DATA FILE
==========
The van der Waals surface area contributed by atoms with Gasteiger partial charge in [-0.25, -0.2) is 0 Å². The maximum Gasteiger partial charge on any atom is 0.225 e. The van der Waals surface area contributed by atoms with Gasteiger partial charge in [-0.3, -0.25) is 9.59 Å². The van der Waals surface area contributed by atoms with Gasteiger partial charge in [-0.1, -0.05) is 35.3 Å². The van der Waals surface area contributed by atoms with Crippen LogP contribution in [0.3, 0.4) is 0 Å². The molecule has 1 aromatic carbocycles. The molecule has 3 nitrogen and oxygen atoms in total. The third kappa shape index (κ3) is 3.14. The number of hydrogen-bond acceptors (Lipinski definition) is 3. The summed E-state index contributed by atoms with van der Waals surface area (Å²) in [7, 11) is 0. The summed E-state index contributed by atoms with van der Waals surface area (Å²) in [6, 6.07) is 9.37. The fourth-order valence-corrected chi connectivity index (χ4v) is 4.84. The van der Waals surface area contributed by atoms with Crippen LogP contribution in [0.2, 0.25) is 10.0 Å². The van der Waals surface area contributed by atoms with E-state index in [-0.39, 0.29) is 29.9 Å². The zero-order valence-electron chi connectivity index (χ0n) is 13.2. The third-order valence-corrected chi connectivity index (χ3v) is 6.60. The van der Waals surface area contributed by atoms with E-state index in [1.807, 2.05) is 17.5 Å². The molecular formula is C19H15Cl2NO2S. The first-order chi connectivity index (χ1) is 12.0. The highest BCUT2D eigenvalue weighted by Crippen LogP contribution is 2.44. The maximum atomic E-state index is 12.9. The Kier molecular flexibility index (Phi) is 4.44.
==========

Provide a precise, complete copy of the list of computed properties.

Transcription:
The van der Waals surface area contributed by atoms with Gasteiger partial charge in [-0.25, -0.2) is 0 Å². The maximum Gasteiger partial charge on any atom is 0.225 e. The van der Waals surface area contributed by atoms with Gasteiger partial charge in [-0.3, -0.25) is 9.59 Å². The van der Waals surface area contributed by atoms with Gasteiger partial charge in [-0.1, -0.05) is 35.3 Å². The van der Waals surface area contributed by atoms with Crippen LogP contribution in [0.3, 0.4) is 0 Å². The molecule has 1 aromatic carbocycles. The molecule has 3 nitrogen and oxygen atoms in total. The third kappa shape index (κ3) is 3.14. The number of hydrogen-bond acceptors (Lipinski definition) is 3. The summed E-state index contributed by atoms with van der Waals surface area (Å²) in [7, 11) is 0. The summed E-state index contributed by atoms with van der Waals surface area (Å²) in [6, 6.07) is 9.37. The fourth-order valence-corrected chi connectivity index (χ4v) is 4.84. The van der Waals surface area contributed by atoms with Crippen LogP contribution in [0.2, 0.25) is 10.0 Å². The van der Waals surface area contributed by atoms with E-state index in [-0.39, 0.29) is 29.9 Å². The zero-order valence-electron chi connectivity index (χ0n) is 13.2. The third-order valence-corrected chi connectivity index (χ3v) is 6.60. The van der Waals surface area contributed by atoms with E-state index in [1.807, 2.05) is 17.5 Å². The molecular formula is C19H15Cl2NO2S. The first-order chi connectivity index (χ1) is 12.0. The highest BCUT2D eigenvalue weighted by Crippen LogP contribution is 2.44. The maximum atomic E-state index is 12.9. The Kier molecular flexibility index (Phi) is 4.44.